It has something of a 3-Act feel about it. The ‘third act’ takes place in a ‘safe house’. Everyone is a guest, but all are in hiding. The episode has a number of intriguing elements. A woman named Nandina runs the safe house. Played by Joan Greenwood, she could easily be seen as a putative Number Two in the village. She watches her ‘guests’ on a primitive CCTV system.
and when he wakes, he has been taken to a new place, whilst unconscious. As he wakes, there is what could almost be an early try-out for the iconic prisoner opening speeches.
Where am I?
In the Via del Sella da Nici.. A small hotel – Giorgio, the proprietor is a friend of mine.
Where are my things?
Your suitcase is over there. …[some episode detail]…… You are very agile and extremely devious
You have money?
If you’d like to stay here a day or two, it’ll be alright
What’s the catch?
None – What’s your name?
You have it
Your real name….
Prior to this, when Nandina and Drake had fallen out over his behaviour. She castigated him:
I know everything that goes on in this house. It’s useless for you to sit there with your enigmatic face.
Are you the judge and jury then?
If you like…… and you have only one plea
So, separated by the two years of 1964 and 1965, two episodes of Danger Man, Colony Three and The Paper Chase evidently prefigure both plot elements and stylisations that Patrick McGoohan carried forward into his 1966/67 project. Like a giant standing on his own shoulders, he could see that little bit further than before.
It is a minor piece of amusing trivia to note that the conclusion of The Paper Chase has Drake escaping aboard a go-kart.... A Lotus 0.07 perhaps..... I have read one story from the prisoner cult archives that the Lotus 7 was personally chosen by McGoohan on a visit to the Lotus factory-works, ditching the previously scripted notion of Number Six driving a more glamorous Lotus Elise coupe. In the press of 1965 he is pictured fooling around on a go-cart.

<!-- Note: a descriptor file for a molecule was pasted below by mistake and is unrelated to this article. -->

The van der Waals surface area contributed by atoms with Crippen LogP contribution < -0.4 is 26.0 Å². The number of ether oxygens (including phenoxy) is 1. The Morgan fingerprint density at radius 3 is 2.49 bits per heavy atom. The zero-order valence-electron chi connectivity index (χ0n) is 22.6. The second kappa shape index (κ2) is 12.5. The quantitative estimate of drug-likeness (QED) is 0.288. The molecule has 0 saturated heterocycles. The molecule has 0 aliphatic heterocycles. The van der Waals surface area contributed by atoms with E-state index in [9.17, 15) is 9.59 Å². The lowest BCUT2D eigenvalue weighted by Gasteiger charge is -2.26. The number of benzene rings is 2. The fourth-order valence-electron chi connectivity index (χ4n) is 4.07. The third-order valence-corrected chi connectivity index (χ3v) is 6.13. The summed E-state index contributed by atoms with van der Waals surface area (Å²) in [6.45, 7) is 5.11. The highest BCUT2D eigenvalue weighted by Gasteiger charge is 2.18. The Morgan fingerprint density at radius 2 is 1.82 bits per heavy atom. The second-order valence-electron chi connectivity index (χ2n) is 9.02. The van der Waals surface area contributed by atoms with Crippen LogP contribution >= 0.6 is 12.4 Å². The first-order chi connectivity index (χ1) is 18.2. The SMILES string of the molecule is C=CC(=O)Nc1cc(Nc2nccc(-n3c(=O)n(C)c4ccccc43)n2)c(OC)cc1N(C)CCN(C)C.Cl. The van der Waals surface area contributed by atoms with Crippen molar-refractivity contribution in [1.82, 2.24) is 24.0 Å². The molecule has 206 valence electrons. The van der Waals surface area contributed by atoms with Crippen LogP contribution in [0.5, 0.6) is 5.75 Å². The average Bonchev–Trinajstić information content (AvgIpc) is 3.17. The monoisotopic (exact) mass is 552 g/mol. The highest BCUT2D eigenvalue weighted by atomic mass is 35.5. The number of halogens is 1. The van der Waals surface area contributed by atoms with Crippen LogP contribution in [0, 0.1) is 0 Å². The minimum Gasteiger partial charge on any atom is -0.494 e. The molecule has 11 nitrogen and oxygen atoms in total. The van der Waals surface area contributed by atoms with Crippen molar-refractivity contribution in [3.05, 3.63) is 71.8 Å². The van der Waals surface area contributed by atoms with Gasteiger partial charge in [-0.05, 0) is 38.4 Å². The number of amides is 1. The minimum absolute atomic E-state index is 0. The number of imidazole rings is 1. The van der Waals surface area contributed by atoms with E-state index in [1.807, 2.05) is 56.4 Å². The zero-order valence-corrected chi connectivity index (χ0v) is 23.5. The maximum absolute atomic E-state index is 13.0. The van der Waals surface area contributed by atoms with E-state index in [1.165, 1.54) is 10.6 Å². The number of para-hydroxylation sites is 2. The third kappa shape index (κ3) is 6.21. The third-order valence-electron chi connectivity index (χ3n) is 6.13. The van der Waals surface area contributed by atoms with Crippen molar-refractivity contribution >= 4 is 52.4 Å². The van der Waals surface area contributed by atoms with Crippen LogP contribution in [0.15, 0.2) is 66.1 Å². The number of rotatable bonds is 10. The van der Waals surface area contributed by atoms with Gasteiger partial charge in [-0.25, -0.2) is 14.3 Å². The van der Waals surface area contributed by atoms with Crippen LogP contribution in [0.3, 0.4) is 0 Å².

It's not evidence of all that much, but it is interesting to imagine possibilities.
There are many small asides in many different episodes of Danger Man that reflect ideas or *gimmicks* within The Prisoner. Within the prisoner cult there has been a long and slightly foolish debate about whether or not Number Six was or wasn't John Drake. I debunked the silliest parts of their notions in one of my first Blogs. However, whilst they delved into their own *back-story* fantasies about what were completely fictitious characters anyhow, they completely missed the point that of course Patrick McGoohan's ideas were hugely influenced by his experiences of the scripts and themes that the Danger Man series had explored over several years. McGoohan was no passive performer in Danger Man however and he shared in the formulation of those ideas and themes, as well as their eventual exposition in the many episodes of Ralph Smart's creation. His lack of passivity is often remarked upon and indeed his increasing frustration at the limits laid upon his creativity probably led him to approaching Lew Grade with his proposal for his own original series. Sidney Cole possibly deserves a little credit in fact for The Prisoner project ever happening. In one interview the distinguished producer recalled his having something of a dispute with the star of his show. He recalled that when Patrick McGoohan complained to him (Sidney Cole) about why it was that he (Sidney Cole) always had the final word; Sidney Cole explained to his recalcitrant star that the reason he (Sidney Cole) had the final say was because he (Sidney Cole) was the producer. That was WHY.....
Patrick McGoohan evidently took the lesson to heart when he made himself Executive Producer of The Prisoner. This time he (Patrick McGoohan) would have the final say. He would be Number One.
Harry Verderci ..... I'll be Back.